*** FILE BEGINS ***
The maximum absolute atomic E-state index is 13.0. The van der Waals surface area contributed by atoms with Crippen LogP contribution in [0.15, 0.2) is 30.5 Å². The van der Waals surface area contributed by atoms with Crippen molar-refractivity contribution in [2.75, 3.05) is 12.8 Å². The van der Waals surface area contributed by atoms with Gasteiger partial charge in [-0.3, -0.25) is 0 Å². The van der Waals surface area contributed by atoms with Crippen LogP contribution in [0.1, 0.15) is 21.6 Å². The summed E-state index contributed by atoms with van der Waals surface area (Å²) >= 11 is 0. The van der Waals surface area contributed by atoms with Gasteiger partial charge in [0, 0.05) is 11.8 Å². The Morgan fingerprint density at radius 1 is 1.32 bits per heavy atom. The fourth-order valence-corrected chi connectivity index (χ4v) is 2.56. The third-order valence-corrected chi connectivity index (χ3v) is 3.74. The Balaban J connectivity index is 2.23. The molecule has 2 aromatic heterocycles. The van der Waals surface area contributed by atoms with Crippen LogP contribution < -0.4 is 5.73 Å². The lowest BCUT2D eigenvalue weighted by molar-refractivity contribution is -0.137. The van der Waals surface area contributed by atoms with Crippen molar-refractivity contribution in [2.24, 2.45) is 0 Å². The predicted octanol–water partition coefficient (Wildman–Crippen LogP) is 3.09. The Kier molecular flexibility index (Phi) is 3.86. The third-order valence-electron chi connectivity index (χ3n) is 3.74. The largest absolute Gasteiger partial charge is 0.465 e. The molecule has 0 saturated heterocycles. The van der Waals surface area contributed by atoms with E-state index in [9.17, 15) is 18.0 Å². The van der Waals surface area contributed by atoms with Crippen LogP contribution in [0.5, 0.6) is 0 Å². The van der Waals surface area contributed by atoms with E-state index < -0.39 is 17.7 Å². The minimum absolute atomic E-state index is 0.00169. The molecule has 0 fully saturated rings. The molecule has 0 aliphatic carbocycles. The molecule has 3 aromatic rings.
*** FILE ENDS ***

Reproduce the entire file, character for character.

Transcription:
The maximum absolute atomic E-state index is 13.0. The van der Waals surface area contributed by atoms with Crippen LogP contribution in [0.15, 0.2) is 30.5 Å². The van der Waals surface area contributed by atoms with Crippen molar-refractivity contribution in [2.75, 3.05) is 12.8 Å². The van der Waals surface area contributed by atoms with Gasteiger partial charge in [-0.3, -0.25) is 0 Å². The van der Waals surface area contributed by atoms with Crippen LogP contribution in [0.1, 0.15) is 21.6 Å². The summed E-state index contributed by atoms with van der Waals surface area (Å²) >= 11 is 0. The van der Waals surface area contributed by atoms with Gasteiger partial charge in [0, 0.05) is 11.8 Å². The Morgan fingerprint density at radius 1 is 1.32 bits per heavy atom. The fourth-order valence-corrected chi connectivity index (χ4v) is 2.56. The third-order valence-corrected chi connectivity index (χ3v) is 3.74. The Balaban J connectivity index is 2.23. The molecule has 2 aromatic heterocycles. The van der Waals surface area contributed by atoms with Crippen LogP contribution < -0.4 is 5.73 Å². The lowest BCUT2D eigenvalue weighted by molar-refractivity contribution is -0.137. The van der Waals surface area contributed by atoms with Crippen molar-refractivity contribution in [2.24, 2.45) is 0 Å². The predicted octanol–water partition coefficient (Wildman–Crippen LogP) is 3.09. The Kier molecular flexibility index (Phi) is 3.86. The third-order valence-electron chi connectivity index (χ3n) is 3.74. The largest absolute Gasteiger partial charge is 0.465 e. The molecule has 0 saturated heterocycles. The van der Waals surface area contributed by atoms with E-state index in [9.17, 15) is 18.0 Å². The van der Waals surface area contributed by atoms with Crippen LogP contribution in [0.5, 0.6) is 0 Å². The van der Waals surface area contributed by atoms with E-state index < -0.39 is 17.7 Å². The minimum absolute atomic E-state index is 0.00169. The molecule has 0 fully saturated rings. The molecule has 0 aliphatic carbocycles. The molecule has 3 aromatic rings.